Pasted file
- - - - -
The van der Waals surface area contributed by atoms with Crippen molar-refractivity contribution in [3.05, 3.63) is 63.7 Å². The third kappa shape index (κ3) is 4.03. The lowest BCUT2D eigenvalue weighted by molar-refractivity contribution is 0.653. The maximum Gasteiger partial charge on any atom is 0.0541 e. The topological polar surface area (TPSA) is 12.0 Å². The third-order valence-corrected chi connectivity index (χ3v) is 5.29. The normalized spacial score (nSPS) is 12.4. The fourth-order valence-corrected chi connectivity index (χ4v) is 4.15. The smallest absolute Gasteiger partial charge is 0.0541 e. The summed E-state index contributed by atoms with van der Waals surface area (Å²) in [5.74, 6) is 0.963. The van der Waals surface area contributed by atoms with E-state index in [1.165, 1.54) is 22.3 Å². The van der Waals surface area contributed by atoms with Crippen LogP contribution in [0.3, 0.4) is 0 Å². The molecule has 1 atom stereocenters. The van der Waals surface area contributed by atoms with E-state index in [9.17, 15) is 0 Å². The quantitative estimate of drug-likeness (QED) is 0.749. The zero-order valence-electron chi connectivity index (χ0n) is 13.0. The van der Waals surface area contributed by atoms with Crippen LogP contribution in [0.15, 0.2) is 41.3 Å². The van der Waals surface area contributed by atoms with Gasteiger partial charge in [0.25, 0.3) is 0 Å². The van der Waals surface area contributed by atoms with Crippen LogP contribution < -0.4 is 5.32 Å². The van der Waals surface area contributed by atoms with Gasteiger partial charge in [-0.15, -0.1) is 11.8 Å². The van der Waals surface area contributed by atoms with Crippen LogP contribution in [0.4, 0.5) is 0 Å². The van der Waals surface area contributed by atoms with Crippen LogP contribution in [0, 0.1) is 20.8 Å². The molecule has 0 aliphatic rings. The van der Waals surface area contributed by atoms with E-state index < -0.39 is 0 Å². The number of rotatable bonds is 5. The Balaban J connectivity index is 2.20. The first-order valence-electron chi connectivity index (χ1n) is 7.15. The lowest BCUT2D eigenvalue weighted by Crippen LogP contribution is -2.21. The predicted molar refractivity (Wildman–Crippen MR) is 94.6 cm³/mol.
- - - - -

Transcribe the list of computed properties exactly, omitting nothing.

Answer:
The van der Waals surface area contributed by atoms with Crippen molar-refractivity contribution in [3.05, 3.63) is 63.7 Å². The third kappa shape index (κ3) is 4.03. The lowest BCUT2D eigenvalue weighted by molar-refractivity contribution is 0.653. The maximum Gasteiger partial charge on any atom is 0.0541 e. The topological polar surface area (TPSA) is 12.0 Å². The third-order valence-corrected chi connectivity index (χ3v) is 5.29. The normalized spacial score (nSPS) is 12.4. The fourth-order valence-corrected chi connectivity index (χ4v) is 4.15. The smallest absolute Gasteiger partial charge is 0.0541 e. The summed E-state index contributed by atoms with van der Waals surface area (Å²) in [5.74, 6) is 0.963. The van der Waals surface area contributed by atoms with E-state index in [1.165, 1.54) is 22.3 Å². The van der Waals surface area contributed by atoms with Crippen LogP contribution in [0.3, 0.4) is 0 Å². The molecule has 1 atom stereocenters. The van der Waals surface area contributed by atoms with E-state index in [9.17, 15) is 0 Å². The quantitative estimate of drug-likeness (QED) is 0.749. The zero-order valence-electron chi connectivity index (χ0n) is 13.0. The van der Waals surface area contributed by atoms with Crippen LogP contribution in [0.15, 0.2) is 41.3 Å². The van der Waals surface area contributed by atoms with Gasteiger partial charge in [0.25, 0.3) is 0 Å². The van der Waals surface area contributed by atoms with Crippen LogP contribution < -0.4 is 5.32 Å². The van der Waals surface area contributed by atoms with Gasteiger partial charge in [-0.15, -0.1) is 11.8 Å². The van der Waals surface area contributed by atoms with Crippen LogP contribution in [0.4, 0.5) is 0 Å². The van der Waals surface area contributed by atoms with Crippen LogP contribution in [0, 0.1) is 20.8 Å². The molecule has 0 aliphatic rings. The van der Waals surface area contributed by atoms with E-state index < -0.39 is 0 Å². The number of rotatable bonds is 5. The Balaban J connectivity index is 2.20. The first-order valence-electron chi connectivity index (χ1n) is 7.15. The lowest BCUT2D eigenvalue weighted by Crippen LogP contribution is -2.21. The predicted molar refractivity (Wildman–Crippen MR) is 94.6 cm³/mol.